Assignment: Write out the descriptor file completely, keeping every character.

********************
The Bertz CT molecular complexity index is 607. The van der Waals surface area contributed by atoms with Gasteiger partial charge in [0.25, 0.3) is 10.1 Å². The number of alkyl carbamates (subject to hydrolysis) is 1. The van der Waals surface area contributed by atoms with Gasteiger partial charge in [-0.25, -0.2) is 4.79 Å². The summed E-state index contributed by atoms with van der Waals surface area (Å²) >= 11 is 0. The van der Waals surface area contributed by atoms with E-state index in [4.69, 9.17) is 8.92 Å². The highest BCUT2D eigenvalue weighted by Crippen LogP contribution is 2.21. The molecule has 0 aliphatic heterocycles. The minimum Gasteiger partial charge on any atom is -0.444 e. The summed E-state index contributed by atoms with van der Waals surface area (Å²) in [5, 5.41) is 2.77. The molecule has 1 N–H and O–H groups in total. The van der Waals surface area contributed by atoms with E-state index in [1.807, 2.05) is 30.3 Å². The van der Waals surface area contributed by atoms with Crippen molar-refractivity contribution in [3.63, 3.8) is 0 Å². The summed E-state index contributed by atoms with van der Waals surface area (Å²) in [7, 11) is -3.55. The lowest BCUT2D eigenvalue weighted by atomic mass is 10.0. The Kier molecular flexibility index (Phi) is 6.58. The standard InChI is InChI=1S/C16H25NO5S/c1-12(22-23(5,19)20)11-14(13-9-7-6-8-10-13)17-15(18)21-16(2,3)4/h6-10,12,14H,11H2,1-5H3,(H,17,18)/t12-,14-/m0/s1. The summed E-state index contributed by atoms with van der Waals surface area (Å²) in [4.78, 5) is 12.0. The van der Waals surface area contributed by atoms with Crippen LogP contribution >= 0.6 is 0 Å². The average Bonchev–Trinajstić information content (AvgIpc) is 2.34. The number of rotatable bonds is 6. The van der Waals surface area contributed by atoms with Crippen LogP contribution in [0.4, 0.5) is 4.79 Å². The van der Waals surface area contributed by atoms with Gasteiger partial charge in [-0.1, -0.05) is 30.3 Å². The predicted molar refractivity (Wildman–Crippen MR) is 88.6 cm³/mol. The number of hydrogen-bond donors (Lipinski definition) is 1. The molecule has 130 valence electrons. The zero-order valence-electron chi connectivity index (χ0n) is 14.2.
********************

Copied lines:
The Bertz CT molecular complexity index is 607. The van der Waals surface area contributed by atoms with Gasteiger partial charge in [0.25, 0.3) is 10.1 Å². The number of alkyl carbamates (subject to hydrolysis) is 1. The van der Waals surface area contributed by atoms with Gasteiger partial charge in [-0.25, -0.2) is 4.79 Å². The summed E-state index contributed by atoms with van der Waals surface area (Å²) >= 11 is 0. The van der Waals surface area contributed by atoms with E-state index in [4.69, 9.17) is 8.92 Å². The highest BCUT2D eigenvalue weighted by Crippen LogP contribution is 2.21. The molecule has 0 aliphatic heterocycles. The minimum Gasteiger partial charge on any atom is -0.444 e. The summed E-state index contributed by atoms with van der Waals surface area (Å²) in [5, 5.41) is 2.77. The molecule has 1 N–H and O–H groups in total. The van der Waals surface area contributed by atoms with E-state index in [1.807, 2.05) is 30.3 Å². The van der Waals surface area contributed by atoms with Crippen molar-refractivity contribution in [3.63, 3.8) is 0 Å². The summed E-state index contributed by atoms with van der Waals surface area (Å²) in [7, 11) is -3.55. The lowest BCUT2D eigenvalue weighted by atomic mass is 10.0. The Kier molecular flexibility index (Phi) is 6.58. The standard InChI is InChI=1S/C16H25NO5S/c1-12(22-23(5,19)20)11-14(13-9-7-6-8-10-13)17-15(18)21-16(2,3)4/h6-10,12,14H,11H2,1-5H3,(H,17,18)/t12-,14-/m0/s1. The summed E-state index contributed by atoms with van der Waals surface area (Å²) in [4.78, 5) is 12.0. The van der Waals surface area contributed by atoms with Crippen LogP contribution >= 0.6 is 0 Å². The average Bonchev–Trinajstić information content (AvgIpc) is 2.34. The number of rotatable bonds is 6. The van der Waals surface area contributed by atoms with Crippen LogP contribution in [0.4, 0.5) is 4.79 Å². The van der Waals surface area contributed by atoms with Gasteiger partial charge in [-0.1, -0.05) is 30.3 Å². The predicted molar refractivity (Wildman–Crippen MR) is 88.6 cm³/mol. The number of hydrogen-bond donors (Lipinski definition) is 1. The molecule has 130 valence electrons. The zero-order valence-electron chi connectivity index (χ0n) is 14.2.